Of the 5 major LSAT prep companies, 4 advertise admissions consulting services on their websites...

Blueprint Kaplan PowerScore Testmasters
Hourly Cost $125/hour $249/extra hour only
after buying a package
$100/hour $200/first hour
$150/extra hour
Packages Costs $200/Initial Consultation (2 hours) $200 / Personal Statement Assessment (1.5 hours plus outline or detailed revisions) $400 / Value Consultation Package (about 4 hours of personal statement/application consulting, including outline & revisions) $100 / Tailor Your Essay (sample paragraph & advice on tailoring your essay to specific schools) $729/3 hours
$1,259/6 hours
$1,929/10 hours
$290/3 hours ($175/ extra 2 hours)
$450/5 hours ($90/ extra hour)
$560/7 hours ($80/extra hour)
Package Costs
$800/Premier Personal Statement (nearly unlimited time for 1 essay)$1,600/Premier Application Consulting (nearly unlimited time for up to 4 essays) $2,579/15 hours
$249/extra hour
None $1,250/10 hours
$125/extra hour
Credentials of
They have helped hundreds of students with their applications and essays, undergoing rigorous training. Most have served on law school admissions committees and most have their JDs. Years of experience reading and revising personal statements. Many applied to law school, many have had legal, journalism or professional writing careers.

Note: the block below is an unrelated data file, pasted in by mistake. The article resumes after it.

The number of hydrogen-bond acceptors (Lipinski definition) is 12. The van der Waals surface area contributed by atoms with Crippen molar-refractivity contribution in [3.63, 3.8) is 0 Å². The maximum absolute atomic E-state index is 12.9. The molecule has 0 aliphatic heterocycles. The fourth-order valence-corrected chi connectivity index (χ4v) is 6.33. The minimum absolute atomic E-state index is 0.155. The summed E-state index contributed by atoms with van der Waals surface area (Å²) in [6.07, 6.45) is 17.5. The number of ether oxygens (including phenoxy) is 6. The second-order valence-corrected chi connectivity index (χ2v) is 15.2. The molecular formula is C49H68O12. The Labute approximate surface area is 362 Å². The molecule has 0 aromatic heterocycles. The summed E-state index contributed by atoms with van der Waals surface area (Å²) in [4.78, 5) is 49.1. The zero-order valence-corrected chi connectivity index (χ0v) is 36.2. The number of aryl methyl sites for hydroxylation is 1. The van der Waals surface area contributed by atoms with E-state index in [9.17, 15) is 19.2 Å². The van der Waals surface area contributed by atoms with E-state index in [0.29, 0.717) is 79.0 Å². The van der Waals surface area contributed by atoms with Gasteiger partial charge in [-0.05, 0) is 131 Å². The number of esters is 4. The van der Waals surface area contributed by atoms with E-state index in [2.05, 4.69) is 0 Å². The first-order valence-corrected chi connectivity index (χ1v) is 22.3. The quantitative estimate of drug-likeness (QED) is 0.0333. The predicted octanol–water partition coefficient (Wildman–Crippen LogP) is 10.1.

All applied to and were accepted by Top 20 graduate schools.



Ever wonder which colleges/universities are the top feeders for law schools? Below is a list of the Top 240 feeder colleges and universities, and the number of applicants from each. Click on a college/university to see all AdmissionsDean Applicants from that school.

1 U Florida FL 1158 8
2 U TX-Austin TX 980 7
3 UMich-AnnArb MI 864 5
4 FL St U-Tall FL 737 7
5 IL-Urb Champ IL 671 4


Ever wonder which states are the top feeders for law schools? Below is a list of the number of applicants coming from each state (plus DC, the US Virgin Islands, Puerto Rico and Canada) based on the applicant data of the Top 240 feeder schools. Click on a state to see all AdmissionsDean Applicants from that state.

1 California 5263 100
2 New York 4238 68
3 Florida 4172 54
4 Texas 3386 64
5 Massachusetts 2551 18